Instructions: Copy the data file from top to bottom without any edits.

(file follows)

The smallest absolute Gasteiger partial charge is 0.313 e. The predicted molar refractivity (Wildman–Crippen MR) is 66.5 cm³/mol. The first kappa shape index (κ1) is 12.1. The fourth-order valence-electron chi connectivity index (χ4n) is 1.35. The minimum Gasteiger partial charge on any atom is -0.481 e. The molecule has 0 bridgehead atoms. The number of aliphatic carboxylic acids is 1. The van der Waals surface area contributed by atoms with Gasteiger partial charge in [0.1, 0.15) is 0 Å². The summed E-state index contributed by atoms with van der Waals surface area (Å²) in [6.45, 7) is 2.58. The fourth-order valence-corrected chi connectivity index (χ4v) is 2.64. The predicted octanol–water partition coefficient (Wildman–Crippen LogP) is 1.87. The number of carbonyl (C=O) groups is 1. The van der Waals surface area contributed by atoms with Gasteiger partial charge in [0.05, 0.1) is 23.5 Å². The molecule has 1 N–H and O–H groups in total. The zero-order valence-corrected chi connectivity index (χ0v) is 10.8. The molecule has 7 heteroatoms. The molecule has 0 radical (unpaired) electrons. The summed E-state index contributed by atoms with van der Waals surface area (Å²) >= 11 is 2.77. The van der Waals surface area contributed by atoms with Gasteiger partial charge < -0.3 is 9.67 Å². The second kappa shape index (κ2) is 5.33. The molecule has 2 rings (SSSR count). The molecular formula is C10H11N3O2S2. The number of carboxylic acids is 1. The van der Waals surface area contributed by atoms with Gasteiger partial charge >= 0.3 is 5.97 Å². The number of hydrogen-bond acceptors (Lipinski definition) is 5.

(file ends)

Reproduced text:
The smallest absolute Gasteiger partial charge is 0.313 e. The predicted molar refractivity (Wildman–Crippen MR) is 66.5 cm³/mol. The first kappa shape index (κ1) is 12.1. The fourth-order valence-electron chi connectivity index (χ4n) is 1.35. The minimum Gasteiger partial charge on any atom is -0.481 e. The molecule has 0 bridgehead atoms. The number of aliphatic carboxylic acids is 1. The van der Waals surface area contributed by atoms with Gasteiger partial charge in [0.1, 0.15) is 0 Å². The summed E-state index contributed by atoms with van der Waals surface area (Å²) in [6.45, 7) is 2.58. The fourth-order valence-corrected chi connectivity index (χ4v) is 2.64. The predicted octanol–water partition coefficient (Wildman–Crippen LogP) is 1.87. The number of carbonyl (C=O) groups is 1. The van der Waals surface area contributed by atoms with Gasteiger partial charge in [0.05, 0.1) is 23.5 Å². The molecule has 1 N–H and O–H groups in total. The zero-order valence-corrected chi connectivity index (χ0v) is 10.8. The molecule has 7 heteroatoms. The molecule has 0 radical (unpaired) electrons. The summed E-state index contributed by atoms with van der Waals surface area (Å²) >= 11 is 2.77. The van der Waals surface area contributed by atoms with Gasteiger partial charge < -0.3 is 9.67 Å². The second kappa shape index (κ2) is 5.33. The molecule has 2 rings (SSSR count). The molecular formula is C10H11N3O2S2. The number of carboxylic acids is 1. The van der Waals surface area contributed by atoms with Gasteiger partial charge >= 0.3 is 5.97 Å². The number of hydrogen-bond acceptors (Lipinski definition) is 5.